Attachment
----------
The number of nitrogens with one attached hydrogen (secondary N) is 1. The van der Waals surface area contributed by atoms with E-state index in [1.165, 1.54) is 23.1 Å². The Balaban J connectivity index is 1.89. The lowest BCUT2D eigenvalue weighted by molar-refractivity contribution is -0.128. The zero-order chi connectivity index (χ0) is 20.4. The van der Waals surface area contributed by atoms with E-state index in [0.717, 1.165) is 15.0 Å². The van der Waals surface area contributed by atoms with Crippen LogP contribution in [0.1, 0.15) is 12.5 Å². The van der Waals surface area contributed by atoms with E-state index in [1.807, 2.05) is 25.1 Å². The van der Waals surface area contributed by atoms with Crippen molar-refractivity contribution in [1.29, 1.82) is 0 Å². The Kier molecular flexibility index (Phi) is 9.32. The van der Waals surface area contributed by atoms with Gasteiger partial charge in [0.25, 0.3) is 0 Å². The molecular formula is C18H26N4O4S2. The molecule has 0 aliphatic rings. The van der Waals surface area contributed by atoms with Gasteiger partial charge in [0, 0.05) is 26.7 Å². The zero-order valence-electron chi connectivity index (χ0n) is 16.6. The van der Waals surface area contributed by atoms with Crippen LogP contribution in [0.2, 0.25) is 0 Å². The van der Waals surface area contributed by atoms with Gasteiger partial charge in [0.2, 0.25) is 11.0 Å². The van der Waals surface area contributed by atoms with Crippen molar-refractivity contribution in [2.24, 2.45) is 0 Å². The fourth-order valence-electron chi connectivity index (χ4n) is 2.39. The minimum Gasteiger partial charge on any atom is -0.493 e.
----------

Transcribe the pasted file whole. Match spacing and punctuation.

The number of nitrogens with one attached hydrogen (secondary N) is 1. The van der Waals surface area contributed by atoms with E-state index in [1.165, 1.54) is 23.1 Å². The Balaban J connectivity index is 1.89. The lowest BCUT2D eigenvalue weighted by molar-refractivity contribution is -0.128. The zero-order chi connectivity index (χ0) is 20.4. The van der Waals surface area contributed by atoms with E-state index in [0.717, 1.165) is 15.0 Å². The van der Waals surface area contributed by atoms with Crippen LogP contribution in [0.1, 0.15) is 12.5 Å². The van der Waals surface area contributed by atoms with E-state index in [1.807, 2.05) is 25.1 Å². The van der Waals surface area contributed by atoms with Crippen molar-refractivity contribution in [1.29, 1.82) is 0 Å². The Kier molecular flexibility index (Phi) is 9.32. The van der Waals surface area contributed by atoms with Gasteiger partial charge in [0.25, 0.3) is 0 Å². The molecular formula is C18H26N4O4S2. The molecule has 0 aliphatic rings. The van der Waals surface area contributed by atoms with Gasteiger partial charge in [0, 0.05) is 26.7 Å². The zero-order valence-electron chi connectivity index (χ0n) is 16.6. The van der Waals surface area contributed by atoms with Crippen LogP contribution in [0.2, 0.25) is 0 Å². The van der Waals surface area contributed by atoms with Gasteiger partial charge in [0.2, 0.25) is 11.0 Å². The van der Waals surface area contributed by atoms with Crippen molar-refractivity contribution in [2.24, 2.45) is 0 Å². The fourth-order valence-electron chi connectivity index (χ4n) is 2.39. The minimum Gasteiger partial charge on any atom is -0.493 e.